It is in the early stages that the GC team tactics play out. A good road captain - Luke Rowe of Ineos is a brilliant example - will keep an eye on which riders are trying to go in the breakaway, and decide if the constitution of the escape is acceptable. If the best-placed rider is around 20 minutes down on GC, Rowe won't be bothered as there’s no threat to his leader’s GC hopes. Should a threatening rider who is only a few minutes down and could go well in the higher mountains get into the move, then Rowe would be forced into chasing the break with a few other Ineos teammates.
As we get into the high mountains, GC teams can deploy their riders tactically in two main ways: the first is the controlling tactic that we’ve become so used to seeing with the Ineos/Sky team. The basic aim here is to set a pace that is strong enough to deter any of the other GC team leaders from attacking. While mightily impressive and very effective, it is a bit dull.
The other, and better option for entertaining racing, is for a GC leader to send a few teammates up the road in the early breakaway. The GC leader hangs tight in the peloton for the first part of the stage. Hark your mind back to Andy Schleck’s big attack on stage 18 in 2011 and you’ll remember (you might not, here's a video if you're not familiar) that he attacked on the penultimate climb, the Col d'Izoard, and bridging up to a teammate on the following descent.
He then used this teammate to shelter him from the headwind - sitting behind another rider saves roughly 30% - in the valley before going on alone up the monstrous Col du Galibier.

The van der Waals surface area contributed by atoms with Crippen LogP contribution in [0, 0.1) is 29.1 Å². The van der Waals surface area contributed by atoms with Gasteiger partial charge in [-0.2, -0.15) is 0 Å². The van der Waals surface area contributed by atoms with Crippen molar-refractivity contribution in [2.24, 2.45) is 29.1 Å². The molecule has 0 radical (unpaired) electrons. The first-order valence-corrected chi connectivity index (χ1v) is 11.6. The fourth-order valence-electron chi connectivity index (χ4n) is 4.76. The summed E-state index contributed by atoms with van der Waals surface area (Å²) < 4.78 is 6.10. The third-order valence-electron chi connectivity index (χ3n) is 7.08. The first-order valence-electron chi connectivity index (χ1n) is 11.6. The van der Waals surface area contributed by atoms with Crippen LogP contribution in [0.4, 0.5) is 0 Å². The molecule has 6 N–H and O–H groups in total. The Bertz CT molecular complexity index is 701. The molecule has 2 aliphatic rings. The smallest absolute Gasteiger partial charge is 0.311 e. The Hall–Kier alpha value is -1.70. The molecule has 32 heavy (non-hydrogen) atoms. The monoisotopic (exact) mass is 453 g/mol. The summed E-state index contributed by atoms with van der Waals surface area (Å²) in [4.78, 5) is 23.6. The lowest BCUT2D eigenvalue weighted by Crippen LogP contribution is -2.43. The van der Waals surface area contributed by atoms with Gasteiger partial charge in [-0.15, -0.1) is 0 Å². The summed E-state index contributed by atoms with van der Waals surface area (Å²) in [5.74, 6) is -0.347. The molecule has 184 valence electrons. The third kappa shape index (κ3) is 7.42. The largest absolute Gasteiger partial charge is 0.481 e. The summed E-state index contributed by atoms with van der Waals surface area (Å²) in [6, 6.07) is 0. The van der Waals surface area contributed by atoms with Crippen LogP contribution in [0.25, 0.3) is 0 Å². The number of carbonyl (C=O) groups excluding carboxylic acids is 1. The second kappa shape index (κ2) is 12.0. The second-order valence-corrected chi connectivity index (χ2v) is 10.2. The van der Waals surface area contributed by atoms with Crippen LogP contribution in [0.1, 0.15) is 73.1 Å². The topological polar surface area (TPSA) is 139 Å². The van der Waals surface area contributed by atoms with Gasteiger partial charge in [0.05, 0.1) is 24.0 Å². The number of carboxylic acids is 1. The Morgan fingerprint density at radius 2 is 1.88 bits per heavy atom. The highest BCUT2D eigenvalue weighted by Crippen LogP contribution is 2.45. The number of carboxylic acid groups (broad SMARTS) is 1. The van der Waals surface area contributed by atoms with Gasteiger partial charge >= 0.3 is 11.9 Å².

Had Schleck not had that teammate to help him, he would have been working far harder on the flat valley section before the final climb. Having the teammate up the road and ready to help is key to ensuring the GC rider, in this case, Schleck, save their energy for when he really needed it, on the Galibier climb.
Tactics to look for:
Any rider under the age of 25 is considered a young rider in the Tour de France and there is a competition just for the kids. This is traditionally a competition that is won by an up and coming GC rider, but the rise of the likes of Pogacar and Bernal means that the white jersey has been taken by the winner of yellow for the past two years.
With Pogacar still just 22, he might be collecting the white jersey by default for the next few years. Traditionally, we'd tell you to look out for the white jersey clinging to the leader's group in the high mountains. But these days, the white jersey is most likely to be found attacking and winning.
While the name suggests that the best sprinter in the race will win the green jersey, the rider that takes green in Paris is often not actually the best sprinter, but a rider that can just about hold their own in the properly fast finishes, but then also get themselves over the mountains in the breakaway to take intermediate sprint points in the second and third weeks.
Thankfully sometimes the best sprinters do win green, such as Sam Bennett of Deceuninck–Quick-Step last year. He even won the final Tour de France stage on the Champs-Élysées, often considered the sprinters’ World Championships, while wearing the green jersey - Mark Cavendish has also done this in the past when he was in his prime, and it's just about as good as it gets for a sprinter.
In terms of tactics, the intermediate sprint points become very important for those riders that are going for green. This sprint generally comes in the final third of a stage, and those riders that are going for the green jersey will get a few of their teammates to get on the front and wind up the pace to give them a leadout.
Ideally the green jersey hopeful will win this little sprint, and pick up the maximum points available after the breakaway has been through first.